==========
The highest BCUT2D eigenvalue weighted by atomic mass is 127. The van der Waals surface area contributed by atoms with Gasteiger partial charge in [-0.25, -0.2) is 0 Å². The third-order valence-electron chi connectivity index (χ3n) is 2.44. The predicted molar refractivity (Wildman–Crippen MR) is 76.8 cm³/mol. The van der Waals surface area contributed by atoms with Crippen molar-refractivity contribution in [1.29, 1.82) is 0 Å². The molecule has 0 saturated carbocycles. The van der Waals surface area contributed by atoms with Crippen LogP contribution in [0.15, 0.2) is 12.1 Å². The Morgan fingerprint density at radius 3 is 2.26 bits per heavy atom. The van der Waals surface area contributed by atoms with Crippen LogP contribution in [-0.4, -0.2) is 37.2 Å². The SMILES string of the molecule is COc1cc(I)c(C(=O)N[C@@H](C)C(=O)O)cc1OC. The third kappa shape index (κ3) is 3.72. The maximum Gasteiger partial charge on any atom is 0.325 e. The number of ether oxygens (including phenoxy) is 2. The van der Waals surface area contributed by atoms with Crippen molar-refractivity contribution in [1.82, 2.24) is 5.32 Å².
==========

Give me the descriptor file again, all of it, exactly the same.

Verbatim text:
The highest BCUT2D eigenvalue weighted by atomic mass is 127. The van der Waals surface area contributed by atoms with Gasteiger partial charge in [-0.25, -0.2) is 0 Å². The third-order valence-electron chi connectivity index (χ3n) is 2.44. The predicted molar refractivity (Wildman–Crippen MR) is 76.8 cm³/mol. The van der Waals surface area contributed by atoms with Crippen molar-refractivity contribution in [1.29, 1.82) is 0 Å². The molecule has 0 saturated carbocycles. The van der Waals surface area contributed by atoms with Crippen LogP contribution in [0.15, 0.2) is 12.1 Å². The Morgan fingerprint density at radius 3 is 2.26 bits per heavy atom. The van der Waals surface area contributed by atoms with Crippen LogP contribution in [-0.4, -0.2) is 37.2 Å². The SMILES string of the molecule is COc1cc(I)c(C(=O)N[C@@H](C)C(=O)O)cc1OC. The third kappa shape index (κ3) is 3.72. The maximum Gasteiger partial charge on any atom is 0.325 e. The number of ether oxygens (including phenoxy) is 2. The van der Waals surface area contributed by atoms with Crippen molar-refractivity contribution in [1.82, 2.24) is 5.32 Å².